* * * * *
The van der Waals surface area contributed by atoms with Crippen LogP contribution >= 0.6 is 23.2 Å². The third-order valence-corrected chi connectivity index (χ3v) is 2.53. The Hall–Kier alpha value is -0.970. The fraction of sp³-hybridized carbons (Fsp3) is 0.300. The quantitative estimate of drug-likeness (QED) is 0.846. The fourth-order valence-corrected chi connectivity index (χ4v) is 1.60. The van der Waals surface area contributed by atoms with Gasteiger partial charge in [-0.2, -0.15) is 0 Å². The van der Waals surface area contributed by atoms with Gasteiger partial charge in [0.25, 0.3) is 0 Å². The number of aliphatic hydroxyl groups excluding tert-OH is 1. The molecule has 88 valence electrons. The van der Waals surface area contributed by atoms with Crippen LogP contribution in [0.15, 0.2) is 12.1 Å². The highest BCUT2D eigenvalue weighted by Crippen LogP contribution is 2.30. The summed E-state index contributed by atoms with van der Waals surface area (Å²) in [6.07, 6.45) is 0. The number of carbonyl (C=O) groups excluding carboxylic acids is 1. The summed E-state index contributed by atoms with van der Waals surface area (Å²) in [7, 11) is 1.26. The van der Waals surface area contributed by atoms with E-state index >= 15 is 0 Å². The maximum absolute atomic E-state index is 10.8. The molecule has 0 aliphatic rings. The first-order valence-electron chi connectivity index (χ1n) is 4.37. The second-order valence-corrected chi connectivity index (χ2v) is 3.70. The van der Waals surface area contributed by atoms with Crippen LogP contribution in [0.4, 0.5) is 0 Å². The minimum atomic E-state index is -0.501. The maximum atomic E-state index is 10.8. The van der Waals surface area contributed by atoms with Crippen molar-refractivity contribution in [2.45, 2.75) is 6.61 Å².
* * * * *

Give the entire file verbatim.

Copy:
The van der Waals surface area contributed by atoms with Crippen LogP contribution >= 0.6 is 23.2 Å². The third-order valence-corrected chi connectivity index (χ3v) is 2.53. The Hall–Kier alpha value is -0.970. The fraction of sp³-hybridized carbons (Fsp3) is 0.300. The quantitative estimate of drug-likeness (QED) is 0.846. The fourth-order valence-corrected chi connectivity index (χ4v) is 1.60. The van der Waals surface area contributed by atoms with Gasteiger partial charge in [-0.2, -0.15) is 0 Å². The van der Waals surface area contributed by atoms with Gasteiger partial charge in [0.25, 0.3) is 0 Å². The number of aliphatic hydroxyl groups excluding tert-OH is 1. The molecule has 88 valence electrons. The van der Waals surface area contributed by atoms with Crippen LogP contribution in [0.15, 0.2) is 12.1 Å². The highest BCUT2D eigenvalue weighted by Crippen LogP contribution is 2.30. The summed E-state index contributed by atoms with van der Waals surface area (Å²) in [6.07, 6.45) is 0. The number of carbonyl (C=O) groups excluding carboxylic acids is 1. The summed E-state index contributed by atoms with van der Waals surface area (Å²) in [7, 11) is 1.26. The van der Waals surface area contributed by atoms with E-state index >= 15 is 0 Å². The maximum absolute atomic E-state index is 10.8. The molecule has 0 aliphatic rings. The first-order valence-electron chi connectivity index (χ1n) is 4.37. The second-order valence-corrected chi connectivity index (χ2v) is 3.70. The van der Waals surface area contributed by atoms with Crippen LogP contribution in [0.4, 0.5) is 0 Å². The minimum atomic E-state index is -0.501. The maximum atomic E-state index is 10.8. The van der Waals surface area contributed by atoms with Crippen molar-refractivity contribution in [2.45, 2.75) is 6.61 Å².